Next, Brian deals with misconceptions about Corporate Election. He addresses the misconception that Corporate Election Excludes Individuals by pointing out that although election is primarily corporate, it's secondarily individual. This misconception is cleared up primarily by reviewing the definition and explanation of corporate election.

Brian addresses the misconception that Corporate Election Is Not the Election of People, but Merely the Election of an Empty Set, by pointing out that Christ, the corporate head is chosen first, so 'the set' is never empty. Further, while stating that before the foundation of the world, it is true only Christ is in the covenant, Christ represents and embodies the group. Brian supports this point by pointing to the biblical language of God's choice of Jacob as being the choice of the Nation of Israel (Gen. 25:23, Mal. 1:2-3). Brian contrasts this explanation to the 'foreseen faith' view - in fact foreknowledge in Romans 8:29 and 1 Peter 1:2 means a "prior acknowledgement of a people as God's covenant partners". Brian also explains Ephesians 1:4, showing that the phrase 'in him [Christ]' implies Christ's election which in turn means we share in Christ's election as we are united to Christ.

Brian clears up the misconception that the Concept of a Primarily Corporate Election Is Illogical, which was advanced primarily by Thomas Schreiner. Brian uses a baseball team example as well as the biblical examples of Rahab and Ai. Schreiner argues that individuals must be elected to become part of a group in order to speak coherently of group election. But the members of Rahab's family were not selected to be members of her family when Rahab was told anyone in her house would be spared.

Brian clears up the misconception that Corporate Election Empties Divine Election of Meaning and Makes Human Choice Decisive, by pointing out that God decides to have a people and God saves that people. This objection simply faults corporate election for not being unconditional individual election.

Finally, Brian clears up the misconception that Election Unto Spiritual Salvation in the Old Testament Was Individualistic. Brian points out even most Calvinist scholars view election in the OT as corporate and they in turn face an unnatural shift from corporate to individual election from the OT to the New, particularly in light of the fact that Christ is the head of the seed of Abraham.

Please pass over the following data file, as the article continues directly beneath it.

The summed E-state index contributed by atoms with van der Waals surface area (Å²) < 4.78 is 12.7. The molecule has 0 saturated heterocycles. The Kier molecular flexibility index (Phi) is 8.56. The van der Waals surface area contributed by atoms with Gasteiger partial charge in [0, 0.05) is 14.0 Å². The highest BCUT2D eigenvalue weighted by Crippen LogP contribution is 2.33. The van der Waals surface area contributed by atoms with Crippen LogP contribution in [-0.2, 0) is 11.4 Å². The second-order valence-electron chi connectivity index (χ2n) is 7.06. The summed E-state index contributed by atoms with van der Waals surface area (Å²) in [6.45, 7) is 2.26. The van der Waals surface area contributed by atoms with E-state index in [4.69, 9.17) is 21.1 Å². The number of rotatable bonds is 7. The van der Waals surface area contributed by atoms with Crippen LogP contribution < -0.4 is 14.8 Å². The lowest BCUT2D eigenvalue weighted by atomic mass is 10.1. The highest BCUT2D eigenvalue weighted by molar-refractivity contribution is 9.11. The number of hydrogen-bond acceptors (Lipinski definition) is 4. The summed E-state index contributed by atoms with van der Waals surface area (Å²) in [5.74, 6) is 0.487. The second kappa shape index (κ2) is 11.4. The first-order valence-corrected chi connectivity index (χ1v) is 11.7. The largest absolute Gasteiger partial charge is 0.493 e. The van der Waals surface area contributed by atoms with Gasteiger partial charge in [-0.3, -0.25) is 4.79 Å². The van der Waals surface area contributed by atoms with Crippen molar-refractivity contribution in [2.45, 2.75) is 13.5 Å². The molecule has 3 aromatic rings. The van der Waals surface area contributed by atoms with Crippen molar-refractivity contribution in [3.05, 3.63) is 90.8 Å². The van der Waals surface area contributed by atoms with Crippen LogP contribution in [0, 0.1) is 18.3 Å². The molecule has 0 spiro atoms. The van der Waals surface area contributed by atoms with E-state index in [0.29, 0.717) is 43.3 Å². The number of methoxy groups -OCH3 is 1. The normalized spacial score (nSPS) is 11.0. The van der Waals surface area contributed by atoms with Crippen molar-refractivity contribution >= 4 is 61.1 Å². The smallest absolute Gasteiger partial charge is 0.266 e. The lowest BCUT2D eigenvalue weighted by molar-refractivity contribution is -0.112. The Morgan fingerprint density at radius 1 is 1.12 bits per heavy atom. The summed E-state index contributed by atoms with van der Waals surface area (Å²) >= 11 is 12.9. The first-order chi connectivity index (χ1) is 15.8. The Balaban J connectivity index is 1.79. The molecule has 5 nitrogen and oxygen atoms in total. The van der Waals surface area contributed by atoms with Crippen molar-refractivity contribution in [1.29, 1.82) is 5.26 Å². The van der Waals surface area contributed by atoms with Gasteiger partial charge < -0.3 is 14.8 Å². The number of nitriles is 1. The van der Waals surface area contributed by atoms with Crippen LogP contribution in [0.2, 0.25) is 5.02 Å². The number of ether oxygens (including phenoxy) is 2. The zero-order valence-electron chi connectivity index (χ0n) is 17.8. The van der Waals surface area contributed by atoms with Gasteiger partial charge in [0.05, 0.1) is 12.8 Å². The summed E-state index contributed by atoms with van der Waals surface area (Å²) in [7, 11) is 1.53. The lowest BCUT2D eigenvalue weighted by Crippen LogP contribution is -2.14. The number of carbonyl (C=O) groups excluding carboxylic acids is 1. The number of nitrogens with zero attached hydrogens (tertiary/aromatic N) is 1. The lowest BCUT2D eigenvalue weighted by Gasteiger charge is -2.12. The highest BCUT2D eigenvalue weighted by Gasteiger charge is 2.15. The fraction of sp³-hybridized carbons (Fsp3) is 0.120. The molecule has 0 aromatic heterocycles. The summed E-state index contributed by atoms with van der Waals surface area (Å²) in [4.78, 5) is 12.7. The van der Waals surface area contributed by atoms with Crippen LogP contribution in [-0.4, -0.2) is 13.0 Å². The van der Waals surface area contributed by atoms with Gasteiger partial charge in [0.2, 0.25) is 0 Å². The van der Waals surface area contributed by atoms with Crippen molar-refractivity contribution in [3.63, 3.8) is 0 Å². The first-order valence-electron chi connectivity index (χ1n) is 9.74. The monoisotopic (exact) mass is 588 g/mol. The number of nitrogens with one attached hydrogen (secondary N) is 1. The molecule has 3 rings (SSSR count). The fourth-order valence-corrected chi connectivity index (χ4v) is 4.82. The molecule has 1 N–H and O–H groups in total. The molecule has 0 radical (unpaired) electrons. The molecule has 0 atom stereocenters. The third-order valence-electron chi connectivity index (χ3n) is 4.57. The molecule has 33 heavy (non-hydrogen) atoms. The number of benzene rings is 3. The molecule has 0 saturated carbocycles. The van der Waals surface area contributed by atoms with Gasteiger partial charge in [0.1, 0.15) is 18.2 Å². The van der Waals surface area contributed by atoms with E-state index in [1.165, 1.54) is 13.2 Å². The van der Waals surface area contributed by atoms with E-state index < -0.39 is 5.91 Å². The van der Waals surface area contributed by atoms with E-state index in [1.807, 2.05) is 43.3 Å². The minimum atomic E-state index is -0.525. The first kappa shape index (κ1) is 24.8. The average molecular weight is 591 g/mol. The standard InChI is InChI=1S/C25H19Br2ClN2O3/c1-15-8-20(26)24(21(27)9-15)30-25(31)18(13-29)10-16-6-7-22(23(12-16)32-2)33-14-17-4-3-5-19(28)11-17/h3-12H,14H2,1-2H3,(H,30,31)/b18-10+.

Thursday, April 1, 2010

Isaiah 5:4 and Sufficient Grace

I was recently asked to comment on Isaiah 5:4 and how I thought it supported resistible grace. (link) Here's the passage in context:

1 Now let me sing to my Well-beloved A song of my Beloved regarding His vineyard:

My Well-beloved has a vineyard On a very fruitful hill. 2 He dug it up and cleared out its stones, And planted it with the choicest vine. He built a tower in its midst, And also made a winepress in it; So He expected it to bring forth good grapes, But it brought forth wild grapes. 3 “ And now, O inhabitants of Jerusalem and men of Judah, Judge, please, between Me and My vineyard. 4 What more could have been done to My vineyard That I have not done in it? Why then, when I expected it to bring forth good grapes, Did it bring forth wild grapes? 5 And now, please let Me tell you what I will do to My vineyard: I will take away its hedge, and it shall be burned; And break down its wall, and it shall be trampled down. 6 I will lay it waste; It shall not be pruned or dug, But there shall come up briers and thorns. I will also command the clouds That they rain no rain on it.”